In the Matter of Trust for Grandchildren of Wilbert L. and Genevieve W. Gore dated April 14, 1972, C.A. No. 1165-VCN (Del. Ch. Jan. 6, 2011), read letter ruling here.
This short letter decision, the latest iteration of an ongoing internecine battle of longstanding over the terms of a trust, involved the issue of whether or not a portion of the trial transcript that was sealed should be made public. The local newspaper requested that the order sealing a portion of the trial transcript be vacated and that the public be given access to the redacted information. This letter ruling would be helpful for anyone who seeks to have confidential information that would otherwise be disclosed during a trial, kept from public disclosure.
The issues addressed in this case could be relevant to trials involving proprietary and sensitive confidential information about the value of privately-held companies in general. During the trial of a portion of this case, testimony was inadvertently given that revealed a per share value for the large, successful privately-held company called W.L. Gore & Associates, Inc. (“the Company”), known for widely-used consumer products such as GoreTex. Also disclosed inadvertently during the trial was the amount of stock of the Company held indirectly by the trust about which the litigation was focused. From that information, one might be able to extrapolate a valuation of the whole Company. The Company has consistently kept its value a closely-guarded confidential matter.
A confidentiality order was entered at the beginning of this case and the only persons present during the trial, even though it was open to the public, were court personnel and individuals already bound by the existing confidentiality order.
After the disclosure, trustees of the trust promptly moved to seal the portion of the trial transcript which included the inadvertently disclosed sensitive information. The Court granted that application. The trial transcript was otherwise available for the public.
The redaction that the Court allowed referred to the value of the interests held by the trust in Company stock (the “Valuation Information”) The other inadvertent disclosure involved the number of shares held in trust for certain grandchildren (the “Share Information”).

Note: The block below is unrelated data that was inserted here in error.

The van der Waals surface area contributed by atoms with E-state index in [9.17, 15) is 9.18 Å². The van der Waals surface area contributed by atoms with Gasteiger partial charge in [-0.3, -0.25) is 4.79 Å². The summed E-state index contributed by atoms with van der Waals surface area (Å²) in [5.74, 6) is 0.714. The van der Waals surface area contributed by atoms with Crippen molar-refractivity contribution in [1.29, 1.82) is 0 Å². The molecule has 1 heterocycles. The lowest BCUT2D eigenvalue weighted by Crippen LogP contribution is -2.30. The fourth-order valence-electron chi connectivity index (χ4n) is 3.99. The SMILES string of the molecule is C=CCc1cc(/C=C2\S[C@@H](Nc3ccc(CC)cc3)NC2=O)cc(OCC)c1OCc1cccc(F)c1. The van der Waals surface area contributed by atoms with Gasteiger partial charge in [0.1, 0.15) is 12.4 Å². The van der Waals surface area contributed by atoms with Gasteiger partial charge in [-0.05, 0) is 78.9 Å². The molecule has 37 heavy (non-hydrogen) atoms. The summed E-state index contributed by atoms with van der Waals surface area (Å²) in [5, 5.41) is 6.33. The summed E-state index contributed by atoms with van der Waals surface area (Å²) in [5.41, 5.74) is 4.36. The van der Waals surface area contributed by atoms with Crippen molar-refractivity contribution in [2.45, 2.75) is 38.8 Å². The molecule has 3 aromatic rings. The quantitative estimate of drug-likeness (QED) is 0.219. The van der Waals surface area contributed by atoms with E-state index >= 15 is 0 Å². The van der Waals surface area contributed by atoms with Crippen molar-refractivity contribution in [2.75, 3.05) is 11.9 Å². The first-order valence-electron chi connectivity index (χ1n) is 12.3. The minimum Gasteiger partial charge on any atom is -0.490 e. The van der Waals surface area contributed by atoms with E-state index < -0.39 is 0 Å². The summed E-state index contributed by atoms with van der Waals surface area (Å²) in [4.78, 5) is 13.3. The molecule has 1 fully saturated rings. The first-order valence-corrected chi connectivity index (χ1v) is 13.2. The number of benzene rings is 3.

A local newspaper argued that when statements are made in “open court,” the information enters the public domain and may not be restored to confidential status. The newspaper also argued that Delaware’s Freedom of Information Act requires disclosure and that there was no trade secret otherwise entitled to confidential treatment.
The Court cited to several cases both at the federal level and in Delaware for the applicable authority and the applicable standard for deciding these issues. The Court quickly dispensed with and rejected the argument that the FOIA applied generally to non-public data filed with the Court system.
Interestingly, the Court noted “the debate, one with an almost metaphysical aura, about whether once something is said in open court it becomes part of the public domain.” See footnote 16. However, in this case by coincidence, no one was present in the courtroom other than court personnel or persons already bound by the terms of the confidentiality order. Thus, the metaphysical issue was not necessary for the Court to address.
Unlike the Share Information which did not involve valuation, and which the Court allowed to be released and about which the seal would be lifted, the valuation of the Company has been closely guarded in the past and the inadvertent disclosure should not undo those efforts, the Court reasoned.
Although the Court acknowledged the general interest in the public to have access to public proceedings, in this situation the partial sealing of the trial transcript to restrict access in a narrowly-tailored way to protect “confidential, personal, financial and proprietary business information,” outweighed any need for public access, especially when the public never had prior access to the Valuation Information.